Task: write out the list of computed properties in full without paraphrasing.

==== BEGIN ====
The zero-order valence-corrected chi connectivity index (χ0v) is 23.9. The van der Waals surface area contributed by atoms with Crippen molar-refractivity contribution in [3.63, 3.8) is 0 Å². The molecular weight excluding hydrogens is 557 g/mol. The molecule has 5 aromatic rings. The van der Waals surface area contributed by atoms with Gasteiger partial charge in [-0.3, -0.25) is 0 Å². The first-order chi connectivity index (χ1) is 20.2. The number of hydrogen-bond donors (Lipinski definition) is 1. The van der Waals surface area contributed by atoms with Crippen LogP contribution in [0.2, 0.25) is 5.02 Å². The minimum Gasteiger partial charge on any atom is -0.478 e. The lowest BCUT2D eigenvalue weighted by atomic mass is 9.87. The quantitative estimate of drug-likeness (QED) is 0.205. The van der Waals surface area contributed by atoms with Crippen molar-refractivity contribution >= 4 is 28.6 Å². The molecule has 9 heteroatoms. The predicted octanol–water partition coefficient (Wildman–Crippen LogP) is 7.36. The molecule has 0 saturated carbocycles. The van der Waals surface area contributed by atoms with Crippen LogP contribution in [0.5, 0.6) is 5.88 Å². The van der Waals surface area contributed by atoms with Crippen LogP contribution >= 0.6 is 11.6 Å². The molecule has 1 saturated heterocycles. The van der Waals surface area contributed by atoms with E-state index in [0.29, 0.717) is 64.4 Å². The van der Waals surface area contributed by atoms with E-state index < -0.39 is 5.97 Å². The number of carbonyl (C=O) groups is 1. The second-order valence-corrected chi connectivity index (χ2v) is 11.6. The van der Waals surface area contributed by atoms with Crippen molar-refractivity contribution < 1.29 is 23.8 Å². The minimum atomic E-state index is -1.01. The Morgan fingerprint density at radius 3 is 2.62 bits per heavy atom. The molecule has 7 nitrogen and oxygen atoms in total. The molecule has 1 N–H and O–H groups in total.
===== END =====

The zero-order valence-corrected chi connectivity index (χ0v) is 23.9. The van der Waals surface area contributed by atoms with Crippen molar-refractivity contribution in [3.63, 3.8) is 0 Å². The molecular weight excluding hydrogens is 557 g/mol. The molecule has 5 aromatic rings. The van der Waals surface area contributed by atoms with Gasteiger partial charge in [-0.3, -0.25) is 0 Å². The first-order chi connectivity index (χ1) is 20.2. The number of hydrogen-bond donors (Lipinski definition) is 1. The van der Waals surface area contributed by atoms with Crippen LogP contribution in [0.2, 0.25) is 5.02 Å². The minimum Gasteiger partial charge on any atom is -0.478 e. The lowest BCUT2D eigenvalue weighted by atomic mass is 9.87. The quantitative estimate of drug-likeness (QED) is 0.205. The van der Waals surface area contributed by atoms with Crippen molar-refractivity contribution >= 4 is 28.6 Å². The molecule has 9 heteroatoms. The predicted octanol–water partition coefficient (Wildman–Crippen LogP) is 7.36. The molecule has 0 saturated carbocycles. The van der Waals surface area contributed by atoms with Crippen LogP contribution in [0.5, 0.6) is 5.88 Å². The van der Waals surface area contributed by atoms with Crippen LogP contribution >= 0.6 is 11.6 Å². The molecule has 1 saturated heterocycles. The van der Waals surface area contributed by atoms with E-state index in [0.29, 0.717) is 64.4 Å². The van der Waals surface area contributed by atoms with E-state index < -0.39 is 5.97 Å². The number of carbonyl (C=O) groups is 1. The second-order valence-corrected chi connectivity index (χ2v) is 11.6. The van der Waals surface area contributed by atoms with Crippen molar-refractivity contribution < 1.29 is 23.8 Å². The minimum atomic E-state index is -1.01. The Morgan fingerprint density at radius 3 is 2.62 bits per heavy atom. The molecule has 7 nitrogen and oxygen atoms in total. The molecule has 1 N–H and O–H groups in total.